by A. E. Housman. New York: Henry Holt and Co. 1922. 12mo. 79 pp. $1.50.
THE finality of the title of Mr. A. E. Housman’s Last Poems makes it possible to consider his two slender volumes as a whole. A Shropshire Lad has now for many years been a classic, by its grave detachment set off from transitory moods and fleeting events.
Both volumes are marked by a chiseled perfection of phrase and stanza, a beauty of line rather than of mass or color. Emotion and even passion are here in abundance, but under the restraint of an imagination that burns with a ‘hard gem-like flame,’ with little glow or heat.
The themes in A Shropshire Lad are few. The cool grace of a spray of flowers, the poignant realization of the transitory quality of life, the grim trickery of death, the quiet endurance of life’s burden, the unforgettable flash of a face seen in a crowd — all these fleeting experiences are captured and set in quiet lyrics.
It is, perhaps, natural that Last Poems should have neither intensity nor variety equal in measure to A Shropshire Lad. Mr. Housman says, ‘ I can no longer expect to be revisited by the continuous excitement under which, in the early months of 1895. I wrote the greater part of my other book, nor indeed could I well sustain it if it came.’ There are, for instance, few such flashes of beauty as in ‘Loveliest of trees, the cherry now’; few such expressions of regret as ‘When I was one-and-twenty’; few such sharp etchings as ‘On moonlit heath and lonesome bank.’ In Last Poems death and ‘mutability’ mainly furnish themes. The note of quiet pain endured without bitterness and without struggle is mellowed in this volume into a well-tempered resignation. Life must be faced, death is inevitable, there is no reason for despair.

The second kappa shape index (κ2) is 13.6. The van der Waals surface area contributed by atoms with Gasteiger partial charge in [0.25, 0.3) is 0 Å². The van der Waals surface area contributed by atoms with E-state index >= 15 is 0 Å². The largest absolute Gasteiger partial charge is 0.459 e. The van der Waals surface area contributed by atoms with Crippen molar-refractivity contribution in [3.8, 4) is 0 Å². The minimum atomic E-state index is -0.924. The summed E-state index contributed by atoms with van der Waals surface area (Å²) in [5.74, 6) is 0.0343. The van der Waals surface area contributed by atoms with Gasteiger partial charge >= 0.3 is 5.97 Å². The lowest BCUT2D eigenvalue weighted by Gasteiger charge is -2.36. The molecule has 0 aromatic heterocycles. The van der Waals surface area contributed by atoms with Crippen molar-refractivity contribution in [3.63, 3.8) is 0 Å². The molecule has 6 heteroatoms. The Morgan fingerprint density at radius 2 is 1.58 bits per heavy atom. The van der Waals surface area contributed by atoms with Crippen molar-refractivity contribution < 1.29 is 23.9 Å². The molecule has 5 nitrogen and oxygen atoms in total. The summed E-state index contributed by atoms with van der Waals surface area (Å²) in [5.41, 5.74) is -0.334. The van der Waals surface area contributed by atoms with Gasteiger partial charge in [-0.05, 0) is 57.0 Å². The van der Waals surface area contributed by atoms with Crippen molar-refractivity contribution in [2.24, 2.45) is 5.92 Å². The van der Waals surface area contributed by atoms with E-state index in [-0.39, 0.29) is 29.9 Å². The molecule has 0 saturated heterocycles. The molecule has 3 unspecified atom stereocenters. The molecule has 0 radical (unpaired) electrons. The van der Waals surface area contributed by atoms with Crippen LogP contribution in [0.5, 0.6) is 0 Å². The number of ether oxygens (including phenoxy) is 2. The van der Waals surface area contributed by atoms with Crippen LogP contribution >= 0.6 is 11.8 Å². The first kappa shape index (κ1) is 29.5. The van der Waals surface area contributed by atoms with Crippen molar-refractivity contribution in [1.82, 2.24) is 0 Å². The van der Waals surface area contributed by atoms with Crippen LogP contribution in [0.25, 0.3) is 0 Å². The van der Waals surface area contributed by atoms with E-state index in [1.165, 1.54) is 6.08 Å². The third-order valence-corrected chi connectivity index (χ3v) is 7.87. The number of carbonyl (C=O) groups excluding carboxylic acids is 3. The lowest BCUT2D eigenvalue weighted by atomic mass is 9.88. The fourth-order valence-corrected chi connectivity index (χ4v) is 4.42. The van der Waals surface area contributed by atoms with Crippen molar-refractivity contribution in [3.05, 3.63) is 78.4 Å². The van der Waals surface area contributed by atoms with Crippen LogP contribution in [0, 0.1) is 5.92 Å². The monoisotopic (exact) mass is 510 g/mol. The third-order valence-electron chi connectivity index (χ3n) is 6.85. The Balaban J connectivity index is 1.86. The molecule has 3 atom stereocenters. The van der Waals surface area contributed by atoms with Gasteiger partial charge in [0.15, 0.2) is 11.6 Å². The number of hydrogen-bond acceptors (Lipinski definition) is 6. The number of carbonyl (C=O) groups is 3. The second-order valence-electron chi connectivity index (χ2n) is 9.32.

The troubles of our proud and angry dust
Are from eternity, and shall not fail.
Bear them we can, and if we can we must.
Shoulder the sky, my lad, and drink your ale.
To this grave mood there is little of the contrast so often present in A Shropshire Lad. Yet in ‘Star and Coronal and Bell’ there is the old delight in Spring’s fresh beauty; in ‘ Epithalamium ’ the old song of marriage joy issung to new accents.
Two of the most effective of Last Poems reiterate the theme of the swift punishment which overtakes the man who cannot understand laws which conflict with his own will — ‘The Culprit ’ and ‘Eight o’Clock.’ In condensation, in compactness of phrase, in stabbing intensity of situation, ‘ Eight o’Clock’ stands beside the most effective short poems of our fertile time.
He stood, and heard the steeple
Sprinkle the quarters on the morning town.
One, two, three, four, to market-place and people
It tossed them down.
Strapped, noosed, nighing his hour,
He stood and counted them and cursed his luck;
And then the clock collected in the tower
Its strength and struck.
The house of poetry has many mansions, and Last Poems is only a little book. Yet those who like perfection of phrase and sincerity of impression will find it a permanent abiding place.